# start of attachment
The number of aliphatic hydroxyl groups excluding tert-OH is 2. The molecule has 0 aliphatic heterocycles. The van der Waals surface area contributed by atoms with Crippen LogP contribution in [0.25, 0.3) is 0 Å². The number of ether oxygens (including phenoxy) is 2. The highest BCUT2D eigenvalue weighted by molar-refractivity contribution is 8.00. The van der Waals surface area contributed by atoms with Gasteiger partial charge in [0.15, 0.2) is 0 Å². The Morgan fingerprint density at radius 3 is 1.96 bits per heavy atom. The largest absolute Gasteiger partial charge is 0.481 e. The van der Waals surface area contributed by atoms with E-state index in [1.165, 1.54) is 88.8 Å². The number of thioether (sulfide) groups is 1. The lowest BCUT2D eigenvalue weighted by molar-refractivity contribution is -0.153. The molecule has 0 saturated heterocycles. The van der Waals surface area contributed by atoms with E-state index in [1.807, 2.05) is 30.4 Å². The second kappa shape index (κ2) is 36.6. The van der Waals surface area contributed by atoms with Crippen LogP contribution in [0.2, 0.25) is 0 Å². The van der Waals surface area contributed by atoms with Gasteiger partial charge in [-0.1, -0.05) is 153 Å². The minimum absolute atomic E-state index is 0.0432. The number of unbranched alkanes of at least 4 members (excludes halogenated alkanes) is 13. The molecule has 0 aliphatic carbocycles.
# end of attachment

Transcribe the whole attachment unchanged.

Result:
The number of aliphatic hydroxyl groups excluding tert-OH is 2. The molecule has 0 aliphatic heterocycles. The van der Waals surface area contributed by atoms with Crippen LogP contribution in [0.25, 0.3) is 0 Å². The number of ether oxygens (including phenoxy) is 2. The highest BCUT2D eigenvalue weighted by molar-refractivity contribution is 8.00. The van der Waals surface area contributed by atoms with Gasteiger partial charge in [0.15, 0.2) is 0 Å². The Morgan fingerprint density at radius 3 is 1.96 bits per heavy atom. The largest absolute Gasteiger partial charge is 0.481 e. The van der Waals surface area contributed by atoms with E-state index in [1.165, 1.54) is 88.8 Å². The number of thioether (sulfide) groups is 1. The lowest BCUT2D eigenvalue weighted by molar-refractivity contribution is -0.153. The molecule has 0 saturated heterocycles. The van der Waals surface area contributed by atoms with E-state index in [1.807, 2.05) is 30.4 Å². The second kappa shape index (κ2) is 36.6. The van der Waals surface area contributed by atoms with Crippen LogP contribution in [0.2, 0.25) is 0 Å². The van der Waals surface area contributed by atoms with Gasteiger partial charge in [-0.1, -0.05) is 153 Å². The minimum absolute atomic E-state index is 0.0432. The number of unbranched alkanes of at least 4 members (excludes halogenated alkanes) is 13. The molecule has 0 aliphatic carbocycles.